girls in african countries

The U.N. Millennium Development Goal of achieving universal education has played a vital role in advancing education for boys and girls in African countries, however, obstacles still remain.

In addition to increasing access to education, the U.N. Millennium Development Goals also included overcoming extreme poverty, promoting gender equality and women’s rights, reducing child mortality and improving maternal health, combating HIV and malaria, creating a sustainable environment and advocating for global partnership. These goals are not isolated in nature, but rather each builds upon the next.

“Children who don’t have access to clean water and who aren’t taught proper hygiene practices like hand-washing with soap are more likely to be ill and absent from school,” according to Canadian Feed the Children (CFTC). “Combined with lack of proper nutrition – and often, the schools are the one place they have a guaranteed daily meal – children’s susceptibility to preventable, waterborne disease increases dramatically. Disease also spreads much more rapidly in schools without proper hygiene and sanitation.”

Canadian Feed the Children is a registered Canadian charity that works with local partners to establish food security and education in developing countries. The organization believes that “education is the best investment in prosperous, healthy and equitable societies.”

With more children having access to an education, more resources are needed; such as books, maps, research and reference materials, blackboards and writing materials. Infrastructure becomes a challenge when the number of students outgrows the number of available classrooms.

Additionally, kitchens and latrines are essential components for health and hygiene and each must be outfitted with their own supplies and equipment. A productive learning environment requires the availability of meals and safe, clean facilities.

When schools are overpopulated, understaffed and lacking necessary supplies, it is difficult to recruit teachers. Many times underqualified and unpaid volunteers step in to teach in impoverished communities, which can do more harm than good.

Crop failure, parents’ illness and rising prices are some of the barriers families living below the poverty line are facing when they sacrifice the education for one or more of their children in order to feed the family. Most often, it is the girls who are chosen to miss out.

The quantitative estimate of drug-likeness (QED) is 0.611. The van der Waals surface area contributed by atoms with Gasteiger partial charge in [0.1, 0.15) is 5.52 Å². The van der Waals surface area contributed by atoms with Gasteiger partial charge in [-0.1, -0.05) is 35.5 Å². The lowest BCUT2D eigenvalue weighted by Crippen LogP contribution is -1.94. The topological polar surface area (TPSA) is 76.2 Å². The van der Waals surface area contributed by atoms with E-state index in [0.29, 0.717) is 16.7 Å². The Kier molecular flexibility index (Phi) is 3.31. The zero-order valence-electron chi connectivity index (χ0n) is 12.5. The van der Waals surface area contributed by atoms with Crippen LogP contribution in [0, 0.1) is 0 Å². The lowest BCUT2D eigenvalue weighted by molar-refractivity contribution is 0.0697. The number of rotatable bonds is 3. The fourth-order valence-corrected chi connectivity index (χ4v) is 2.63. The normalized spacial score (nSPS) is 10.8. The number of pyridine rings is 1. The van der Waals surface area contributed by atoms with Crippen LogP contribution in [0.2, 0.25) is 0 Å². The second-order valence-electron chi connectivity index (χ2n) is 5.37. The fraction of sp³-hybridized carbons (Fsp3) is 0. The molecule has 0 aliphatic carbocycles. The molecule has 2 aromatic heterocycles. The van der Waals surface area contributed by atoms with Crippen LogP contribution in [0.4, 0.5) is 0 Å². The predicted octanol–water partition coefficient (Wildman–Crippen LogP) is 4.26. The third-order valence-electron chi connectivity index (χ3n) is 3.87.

Schools lacking a latrine present another obstacle for girls, for whom modesty and safety are important.

“For many girls, the need to leave the classroom several times a day makes going to school anxious and unpleasant. For older girls, menstruation in an environment where there is no toilet and no water causes embarrassment and further complicates matters. And where toilet facilities are not available or located far away, there is a much higher risk of violence for girls. The risks and hassle just aren’t worth it – and they drop out. There are so many barriers to girls’ education, toilets shouldn’t be one of them,” said Amboka Wameyo, CFTC’s Regional Program Manager – Africa.

Girls in African countries like Ghana, Ethiopia and Uganda endure early or forced marriage, the burden of chores, pressure to care for siblings and long-distance walks to school leaving them vulnerable to rape or violence. The dropout rate for girls around age 12 increases dramatically, sometimes reaching 100 percent.

According to Canadian Feed the Children, every year a girl attends school translates into a 15 percent increase in their income as they become less vulnerable to the threat of domestic violence and poverty.

Girls in African countries must be given the opportunity to improve their lives and subsequently contribute to the alleviation of the poverty cycle in their communities.

Emily Ednoff

Photo: Flickr